Learn the basics of James Steadman's 9 Revenue Raisers in this comprehensive overview article. You'll understand what it is, who should use it, and why.
The 9 Revenue Raisers (9RR) is a modular marketing system that helps build marketing-driven businesses.
The 9RR system works as an amplifier, increasing the results of all your marketing activities.
You can implement a Revenue Raiser module at any stage and in any order if you have an existing business. However, by applying all 9 of the Revenue Raiser modules in the right order, you'll have a complete, cohesive marketing system that runs largely automatically to bring you new leads.
If your business is new or a startup, then following each module linearly, from 1 to 9, will give you give the greatest chance of success in our increasingly hard and competitive global business environment.
When talking about the 9RR and applying it, it's most commonly referring to optimising a specific product or service within your business - known as the offer.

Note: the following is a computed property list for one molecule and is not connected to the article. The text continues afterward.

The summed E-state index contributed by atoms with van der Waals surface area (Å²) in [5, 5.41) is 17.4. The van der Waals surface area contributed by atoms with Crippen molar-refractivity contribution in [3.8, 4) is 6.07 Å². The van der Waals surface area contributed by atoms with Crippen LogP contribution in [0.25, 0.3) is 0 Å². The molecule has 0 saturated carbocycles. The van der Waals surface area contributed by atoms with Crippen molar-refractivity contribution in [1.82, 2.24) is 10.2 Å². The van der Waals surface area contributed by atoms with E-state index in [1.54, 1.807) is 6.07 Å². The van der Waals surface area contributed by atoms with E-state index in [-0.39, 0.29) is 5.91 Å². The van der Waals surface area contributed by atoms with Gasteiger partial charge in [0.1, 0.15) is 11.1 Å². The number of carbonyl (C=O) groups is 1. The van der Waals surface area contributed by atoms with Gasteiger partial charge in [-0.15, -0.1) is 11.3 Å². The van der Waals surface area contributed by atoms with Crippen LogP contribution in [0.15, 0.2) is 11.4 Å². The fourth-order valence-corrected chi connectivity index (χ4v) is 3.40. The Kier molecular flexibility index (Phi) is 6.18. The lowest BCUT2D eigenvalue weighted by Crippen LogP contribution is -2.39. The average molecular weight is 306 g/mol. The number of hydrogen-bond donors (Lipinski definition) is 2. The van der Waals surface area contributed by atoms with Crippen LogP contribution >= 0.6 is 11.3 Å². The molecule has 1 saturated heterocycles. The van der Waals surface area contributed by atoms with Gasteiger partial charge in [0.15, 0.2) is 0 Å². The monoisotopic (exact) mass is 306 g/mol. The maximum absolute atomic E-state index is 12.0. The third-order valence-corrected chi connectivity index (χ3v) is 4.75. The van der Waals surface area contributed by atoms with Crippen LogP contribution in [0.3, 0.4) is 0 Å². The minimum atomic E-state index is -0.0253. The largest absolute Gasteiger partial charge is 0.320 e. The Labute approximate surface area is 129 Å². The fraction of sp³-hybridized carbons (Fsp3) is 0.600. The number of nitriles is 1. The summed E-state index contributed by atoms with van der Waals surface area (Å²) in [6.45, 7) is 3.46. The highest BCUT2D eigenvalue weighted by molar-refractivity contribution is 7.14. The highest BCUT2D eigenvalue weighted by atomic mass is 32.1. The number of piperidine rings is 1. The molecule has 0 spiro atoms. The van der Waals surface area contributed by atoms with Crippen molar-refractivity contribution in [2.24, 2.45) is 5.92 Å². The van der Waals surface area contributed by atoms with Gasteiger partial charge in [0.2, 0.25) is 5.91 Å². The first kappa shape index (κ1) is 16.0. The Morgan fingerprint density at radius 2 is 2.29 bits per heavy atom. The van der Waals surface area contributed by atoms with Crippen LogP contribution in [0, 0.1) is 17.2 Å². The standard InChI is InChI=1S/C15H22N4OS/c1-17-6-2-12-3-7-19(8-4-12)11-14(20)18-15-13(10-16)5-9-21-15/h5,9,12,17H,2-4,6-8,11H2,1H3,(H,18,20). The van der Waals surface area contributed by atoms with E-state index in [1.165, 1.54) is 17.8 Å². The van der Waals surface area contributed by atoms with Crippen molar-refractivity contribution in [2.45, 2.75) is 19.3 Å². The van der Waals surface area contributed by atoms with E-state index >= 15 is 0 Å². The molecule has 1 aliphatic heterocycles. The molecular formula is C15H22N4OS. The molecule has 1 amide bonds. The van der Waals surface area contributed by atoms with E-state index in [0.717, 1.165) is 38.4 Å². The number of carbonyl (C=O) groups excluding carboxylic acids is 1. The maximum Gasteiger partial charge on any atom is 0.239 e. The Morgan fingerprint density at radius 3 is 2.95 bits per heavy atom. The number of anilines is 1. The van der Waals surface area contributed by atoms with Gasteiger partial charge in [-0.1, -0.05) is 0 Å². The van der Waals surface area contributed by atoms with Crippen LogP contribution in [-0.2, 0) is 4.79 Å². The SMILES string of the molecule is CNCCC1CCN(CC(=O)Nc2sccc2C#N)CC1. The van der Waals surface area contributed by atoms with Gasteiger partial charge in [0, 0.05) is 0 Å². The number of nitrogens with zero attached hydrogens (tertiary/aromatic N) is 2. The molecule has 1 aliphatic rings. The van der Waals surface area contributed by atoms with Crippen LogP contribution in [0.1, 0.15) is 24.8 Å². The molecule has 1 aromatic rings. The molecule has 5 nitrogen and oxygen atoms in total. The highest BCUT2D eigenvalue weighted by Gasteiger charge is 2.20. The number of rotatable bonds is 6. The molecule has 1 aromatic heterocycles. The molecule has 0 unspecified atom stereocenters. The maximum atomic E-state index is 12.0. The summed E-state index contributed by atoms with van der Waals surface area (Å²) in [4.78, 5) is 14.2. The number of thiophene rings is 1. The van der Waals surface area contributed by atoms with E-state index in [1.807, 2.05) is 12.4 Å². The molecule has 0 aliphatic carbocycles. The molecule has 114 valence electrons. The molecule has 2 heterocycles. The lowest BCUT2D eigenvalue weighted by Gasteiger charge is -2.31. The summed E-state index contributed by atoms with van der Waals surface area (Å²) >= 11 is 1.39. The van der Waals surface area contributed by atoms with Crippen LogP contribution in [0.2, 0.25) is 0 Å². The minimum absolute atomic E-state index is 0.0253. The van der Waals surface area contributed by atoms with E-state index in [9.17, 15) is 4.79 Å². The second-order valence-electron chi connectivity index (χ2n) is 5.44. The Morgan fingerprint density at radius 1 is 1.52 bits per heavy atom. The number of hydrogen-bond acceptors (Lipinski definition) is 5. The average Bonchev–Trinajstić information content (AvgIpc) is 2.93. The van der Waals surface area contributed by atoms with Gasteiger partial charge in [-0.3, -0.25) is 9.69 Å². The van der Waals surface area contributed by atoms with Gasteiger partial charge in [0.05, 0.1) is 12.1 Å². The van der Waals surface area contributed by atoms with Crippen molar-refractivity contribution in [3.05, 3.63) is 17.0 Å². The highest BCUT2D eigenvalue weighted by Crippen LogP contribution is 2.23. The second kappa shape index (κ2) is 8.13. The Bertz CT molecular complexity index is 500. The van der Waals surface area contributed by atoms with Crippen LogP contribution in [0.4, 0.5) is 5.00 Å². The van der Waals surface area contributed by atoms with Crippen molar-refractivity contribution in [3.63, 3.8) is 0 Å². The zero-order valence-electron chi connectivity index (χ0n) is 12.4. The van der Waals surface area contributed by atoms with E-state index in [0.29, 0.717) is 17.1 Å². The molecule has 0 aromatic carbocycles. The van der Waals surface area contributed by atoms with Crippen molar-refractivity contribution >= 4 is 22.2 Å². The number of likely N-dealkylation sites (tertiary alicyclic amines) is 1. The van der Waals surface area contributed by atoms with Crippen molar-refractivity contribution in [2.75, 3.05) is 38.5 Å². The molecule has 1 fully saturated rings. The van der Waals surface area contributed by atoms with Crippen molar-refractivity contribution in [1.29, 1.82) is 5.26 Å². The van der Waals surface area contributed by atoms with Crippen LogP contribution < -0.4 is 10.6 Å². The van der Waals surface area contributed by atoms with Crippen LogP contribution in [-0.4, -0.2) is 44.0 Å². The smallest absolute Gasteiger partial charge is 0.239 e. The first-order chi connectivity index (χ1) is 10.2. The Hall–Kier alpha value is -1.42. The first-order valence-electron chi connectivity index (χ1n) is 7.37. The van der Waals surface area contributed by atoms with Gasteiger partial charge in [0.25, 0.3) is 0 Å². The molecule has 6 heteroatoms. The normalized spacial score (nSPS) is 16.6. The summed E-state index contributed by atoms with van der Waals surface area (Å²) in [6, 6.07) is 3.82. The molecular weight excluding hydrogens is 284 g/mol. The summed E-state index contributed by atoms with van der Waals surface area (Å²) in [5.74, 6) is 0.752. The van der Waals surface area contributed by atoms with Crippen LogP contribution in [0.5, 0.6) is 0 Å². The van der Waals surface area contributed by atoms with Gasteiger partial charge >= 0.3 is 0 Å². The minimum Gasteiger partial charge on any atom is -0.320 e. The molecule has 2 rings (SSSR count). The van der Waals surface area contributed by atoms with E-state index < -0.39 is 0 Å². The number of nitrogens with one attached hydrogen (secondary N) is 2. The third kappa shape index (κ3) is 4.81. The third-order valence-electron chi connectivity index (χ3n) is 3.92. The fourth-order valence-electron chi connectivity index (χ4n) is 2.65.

If we consider any business as a portfolio of different offers - i.e. a business is made up of all the things it sells to the public - then we can apply the 9RR to each offer individually for the greatest effect.
And, once one full cycle has been completed, that is, all 9 modules have been applied, you can either move onto a new offer in your portfolio or repeat the process again on the same offer.
This illustrates the cyclical nature of the 9RR.
For the most part, the 9 Revenue Raisers focuses on effective and efficient use of marketing to bring consistency and predictability into your lead gen activities.
It does this through a hybrid marketing method called 'brand response' - a fusion of traditional 'brand' marketing and the hyper-accountable, conversion-focused direct response marketing which has exploded in usage thanks to online advertising.
The 9RR should be used by anyone looking to create consistency and predictability within their business.